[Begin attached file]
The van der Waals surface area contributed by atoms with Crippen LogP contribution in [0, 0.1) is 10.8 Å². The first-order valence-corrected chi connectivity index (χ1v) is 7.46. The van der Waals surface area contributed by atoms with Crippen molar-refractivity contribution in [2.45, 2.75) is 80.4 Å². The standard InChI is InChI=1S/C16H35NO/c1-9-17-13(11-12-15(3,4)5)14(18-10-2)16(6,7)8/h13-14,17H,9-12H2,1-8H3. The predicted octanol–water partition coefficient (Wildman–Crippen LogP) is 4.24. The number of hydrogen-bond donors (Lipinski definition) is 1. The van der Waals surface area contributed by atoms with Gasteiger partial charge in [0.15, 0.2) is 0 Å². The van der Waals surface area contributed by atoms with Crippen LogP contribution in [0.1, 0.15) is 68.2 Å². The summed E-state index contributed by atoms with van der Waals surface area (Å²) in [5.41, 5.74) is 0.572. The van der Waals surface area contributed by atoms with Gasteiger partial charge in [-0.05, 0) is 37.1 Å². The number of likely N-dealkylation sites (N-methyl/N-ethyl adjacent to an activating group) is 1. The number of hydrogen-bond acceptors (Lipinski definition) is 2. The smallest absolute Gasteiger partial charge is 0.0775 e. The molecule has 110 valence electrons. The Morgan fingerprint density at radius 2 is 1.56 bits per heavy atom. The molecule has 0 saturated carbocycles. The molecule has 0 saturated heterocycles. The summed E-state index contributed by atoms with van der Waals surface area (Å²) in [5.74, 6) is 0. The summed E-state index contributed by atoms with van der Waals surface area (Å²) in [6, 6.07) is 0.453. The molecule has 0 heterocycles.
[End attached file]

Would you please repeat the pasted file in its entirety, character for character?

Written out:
The van der Waals surface area contributed by atoms with Crippen LogP contribution in [0, 0.1) is 10.8 Å². The first-order valence-corrected chi connectivity index (χ1v) is 7.46. The van der Waals surface area contributed by atoms with Crippen molar-refractivity contribution in [2.45, 2.75) is 80.4 Å². The standard InChI is InChI=1S/C16H35NO/c1-9-17-13(11-12-15(3,4)5)14(18-10-2)16(6,7)8/h13-14,17H,9-12H2,1-8H3. The predicted octanol–water partition coefficient (Wildman–Crippen LogP) is 4.24. The number of hydrogen-bond donors (Lipinski definition) is 1. The van der Waals surface area contributed by atoms with Gasteiger partial charge in [0.15, 0.2) is 0 Å². The van der Waals surface area contributed by atoms with Crippen LogP contribution in [0.1, 0.15) is 68.2 Å². The summed E-state index contributed by atoms with van der Waals surface area (Å²) in [5.41, 5.74) is 0.572. The van der Waals surface area contributed by atoms with Gasteiger partial charge in [-0.05, 0) is 37.1 Å². The number of likely N-dealkylation sites (N-methyl/N-ethyl adjacent to an activating group) is 1. The number of hydrogen-bond acceptors (Lipinski definition) is 2. The smallest absolute Gasteiger partial charge is 0.0775 e. The molecule has 110 valence electrons. The Morgan fingerprint density at radius 2 is 1.56 bits per heavy atom. The molecule has 0 saturated carbocycles. The molecule has 0 saturated heterocycles. The summed E-state index contributed by atoms with van der Waals surface area (Å²) in [5.74, 6) is 0. The summed E-state index contributed by atoms with van der Waals surface area (Å²) in [6, 6.07) is 0.453. The molecule has 0 heterocycles.